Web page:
The US version is about to rebooted, but I’m not sure we need a new version when the original is still so educational
The 1990s was a lonely time to be gay and – with Section 28 in full swing and half the British population thinking gay sex was wrong – the safest place for most LGBT teenagers was the closet.
It’s where I spent most of the time growing up in Doncaster, an ex-mining community which, despite its plethora of bars and nightclubs, had just one gay pub – a seedy looking establishment with blacked out windows that my friends would snigger about as they walked passed. It was a dirty secret that I desperately wanted to be a part of, but I was sadly too young and too scared.
So, in the absence of broadband internet, the only other place to go to learn about gay life was the television. At first it was watching Eurotrash in the dark while my parents slept and the BBC’s woeful Gaytime TV, but then something incredible happened. On Tuesday, 23 February 1999, the pilot episode of Russell T Davies’ Queer as Folk aired on Channel 4. And it was glorious.
The story of Stuart, Vince and Nathan living and loving in Manchester was bold, brassy, and no holds barred. It was one of the first British dramas to focus exclusively on characters that were out and out gay and depicted the LGBT community as vibrant and alive, instead of dangerous, freakish and disease ridden. Most importantly for my teenage self, they shagged – a lot – and for the first time, I learned that it could be just as pleasurable as straight sex.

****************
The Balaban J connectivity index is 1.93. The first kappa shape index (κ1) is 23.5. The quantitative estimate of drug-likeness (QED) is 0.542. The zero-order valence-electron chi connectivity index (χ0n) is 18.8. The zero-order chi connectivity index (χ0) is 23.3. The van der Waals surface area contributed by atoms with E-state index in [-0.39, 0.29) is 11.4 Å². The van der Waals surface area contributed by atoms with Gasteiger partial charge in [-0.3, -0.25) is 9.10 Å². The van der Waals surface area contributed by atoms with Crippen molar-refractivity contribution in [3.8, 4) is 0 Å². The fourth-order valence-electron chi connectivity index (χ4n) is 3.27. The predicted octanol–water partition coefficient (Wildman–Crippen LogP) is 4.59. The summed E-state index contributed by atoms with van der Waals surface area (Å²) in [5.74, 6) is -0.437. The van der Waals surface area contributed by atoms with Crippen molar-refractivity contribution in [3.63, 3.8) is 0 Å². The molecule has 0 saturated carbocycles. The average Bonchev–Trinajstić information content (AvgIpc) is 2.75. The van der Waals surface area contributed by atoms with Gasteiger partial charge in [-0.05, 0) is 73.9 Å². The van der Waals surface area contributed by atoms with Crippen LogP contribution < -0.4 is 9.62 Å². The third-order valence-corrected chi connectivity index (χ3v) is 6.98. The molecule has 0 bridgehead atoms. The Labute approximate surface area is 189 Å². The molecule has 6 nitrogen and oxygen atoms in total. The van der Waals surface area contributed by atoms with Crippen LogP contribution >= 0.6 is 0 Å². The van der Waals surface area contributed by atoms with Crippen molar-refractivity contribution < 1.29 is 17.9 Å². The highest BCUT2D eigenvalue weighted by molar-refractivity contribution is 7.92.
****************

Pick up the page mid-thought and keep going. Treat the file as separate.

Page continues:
But it wasn’t just me who it impacted. The show normalised homosexuality, and suddenly it was actually cool to be gay. I was in my first year of sixth form the year it aired and was out only to my close friends. But by the second year, there was a wave of classmates declaring their status as gay or bisexual. A cloud of fear had been noticeably lifted.
It was groundbreaking television and in short, a cultural phenomenon that ran for two series and spawned an American version which, after five seasons, finished in 2005. Now the US version is being rebooted this year, which is exciting but the question is: do we really need it?
Today’s gay men and women living in the West are not cowering in the shadows like we did in those dark days before equality laws mostly silenced the bigots and allowed us to marry or even start a family. It’s hard to imagine this new iteration raising many eyebrows or even the most crusty tabloid hack wasting precious column inches to cover the moral outrage over its transmission. Instead of creating something new, the original British show should be revisited, but this time with new eyes.
It’s LGBT history month this February and the theme is art. Queer as Folk might not be a masterpiece, but it is history. So let’s save the series from its online streaming limbo (it’s currently available on All 4) – or, heaven forbid, VHS hell – and bring it into the classroom as part of our schools’ coverage of LGBT issues. There’s no better way for young adults to learn how far we have come and to not let these precious rights, which are all too often taken for granted, be lost for future generations.
Queer as Folk was a watershed moment that changed how society viewed homosexuality forever and gave young people such as myself the confidence to shake off the shame and be proud of who we are. Let’s share that with the next generation.
Source: By Matthew Jenkin for www.inews.co.uk